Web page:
Festival organiser vows to repair shocking damage to Sheffield park, and says event could return to city

The organiser of a music festival which turned a popular Sheffield park into a mud bath has vowed to repair the damage, blaming the mess on ‘unprecedented’ weather.

Wednesday, 2nd October 2019, 10:00 am
Updated Wednesday, 2nd October 2019, 2:53 pm

He also told how the event will ‘definitely come back’ to the city if his team can ‘find the right fit’ with Sheffield Council.

Around 8,000 revellers poured into Ponderosa Park in Netherthorpe on Saturday for Fire in the Park, an urban music festival featuring performances from Giggs, Charlie Sloth and Jay1.

Organisers described the event as a ‘phenomenal’ success’ despite the heavy rain which forced them to cancel the Bass in the Park festival planned for the following day.

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Ponderosa Park after the Fire in the Park festival which took place on Saturday, September 28 (pic: John Conway)

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But shocking photos shared online show the extent of damage to the park, with vehicles having churned up the turf and tree branches scattered over the ground.

Councillors have told organisers to put right the damage urgently so families can enjoy the park, and said they are working with them to ensure this happens.

Ian Baird, event manager for the festivals, said yesterday evening: “We will put the park back to how it was. We have contractors looking at it and it will happen as soon as the weather allows.

“It’s a couple of days works but the seeding may continue to take place up to next spring.

“We went into the event with bad weather but good forecasts and built the site as planned. On Friday, when we had a walk around everyone was very content but since then we’ve had horrifically severe weather which was unprecedented and unforeseeable.”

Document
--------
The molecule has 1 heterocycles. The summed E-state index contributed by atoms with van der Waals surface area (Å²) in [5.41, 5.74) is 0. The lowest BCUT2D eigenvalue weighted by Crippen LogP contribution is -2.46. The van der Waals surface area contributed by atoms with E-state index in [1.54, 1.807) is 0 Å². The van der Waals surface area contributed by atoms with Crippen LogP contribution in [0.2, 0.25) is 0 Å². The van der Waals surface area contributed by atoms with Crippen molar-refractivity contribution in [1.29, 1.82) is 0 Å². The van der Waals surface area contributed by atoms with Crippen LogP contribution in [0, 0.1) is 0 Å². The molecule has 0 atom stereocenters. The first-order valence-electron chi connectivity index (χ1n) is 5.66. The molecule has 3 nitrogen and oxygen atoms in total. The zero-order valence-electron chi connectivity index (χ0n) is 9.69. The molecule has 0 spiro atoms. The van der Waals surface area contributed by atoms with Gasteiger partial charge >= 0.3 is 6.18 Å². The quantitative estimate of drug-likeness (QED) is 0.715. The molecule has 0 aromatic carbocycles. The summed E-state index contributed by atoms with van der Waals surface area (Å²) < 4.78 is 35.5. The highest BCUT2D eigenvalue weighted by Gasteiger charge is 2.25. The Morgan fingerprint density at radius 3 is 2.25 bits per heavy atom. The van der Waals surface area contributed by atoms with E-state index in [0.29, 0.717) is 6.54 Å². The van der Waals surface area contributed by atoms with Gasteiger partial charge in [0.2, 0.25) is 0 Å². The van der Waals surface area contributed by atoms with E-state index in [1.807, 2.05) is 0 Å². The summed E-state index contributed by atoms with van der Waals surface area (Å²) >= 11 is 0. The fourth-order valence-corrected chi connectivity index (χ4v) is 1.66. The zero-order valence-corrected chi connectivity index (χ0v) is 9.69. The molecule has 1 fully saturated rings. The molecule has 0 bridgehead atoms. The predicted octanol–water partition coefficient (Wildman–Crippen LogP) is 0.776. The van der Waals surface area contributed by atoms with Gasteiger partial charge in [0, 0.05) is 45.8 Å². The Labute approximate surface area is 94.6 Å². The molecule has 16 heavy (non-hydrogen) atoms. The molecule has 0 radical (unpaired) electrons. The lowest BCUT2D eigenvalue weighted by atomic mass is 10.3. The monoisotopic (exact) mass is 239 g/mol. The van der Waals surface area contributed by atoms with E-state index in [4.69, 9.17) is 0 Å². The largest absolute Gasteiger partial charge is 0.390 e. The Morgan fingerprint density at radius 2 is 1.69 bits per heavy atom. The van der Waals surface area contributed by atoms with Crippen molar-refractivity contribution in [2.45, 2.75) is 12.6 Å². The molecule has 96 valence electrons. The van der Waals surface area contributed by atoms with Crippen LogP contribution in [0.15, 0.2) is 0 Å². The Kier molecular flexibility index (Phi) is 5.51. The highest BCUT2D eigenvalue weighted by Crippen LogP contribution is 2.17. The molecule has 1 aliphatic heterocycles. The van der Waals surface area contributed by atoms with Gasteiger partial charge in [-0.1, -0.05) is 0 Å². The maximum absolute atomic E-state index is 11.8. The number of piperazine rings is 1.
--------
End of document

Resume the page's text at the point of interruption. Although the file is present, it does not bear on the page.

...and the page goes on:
Ponderosa Park has previously hosted Tramlines and Peace in the Park, but one resident told how those festivals had ‘never caused this scale of damage’.

The decision to stage a major festival at this time of year has been questioned but Mr Baird defended the timing, insisting the weather had been ‘unseasonably poor’. He claimed it could not have been moved earlier as it had to be held during university term time to attract students.

Despite the criticism, he claimed the event had been a big hit and could return to the city.

“The feedback’s been phenomenal. Local people from around the area have told us they really enjoyed it, as well as people from out of town,” he said....

“We definitely don’t want to leave Sheffield because we’ve really enjoyed our time here.

“If we find the right fit we will definitely come back, but that’s a decision we’ll have to take in discussion with the council.”

Saturday’s festival was also blighted by violence, with a 25-year-old man stabbed in the neck in the park at around 10pm that evening, but Mr Baird insisted it had been well run.

“I believe there was an incident on the Saturday, which we can’t comment on as there’s an ongoing investigation,” he said.

“But we were very pleased with the overall management of the event and we’ve had good responses from police and the council on other elements apart from the weather.”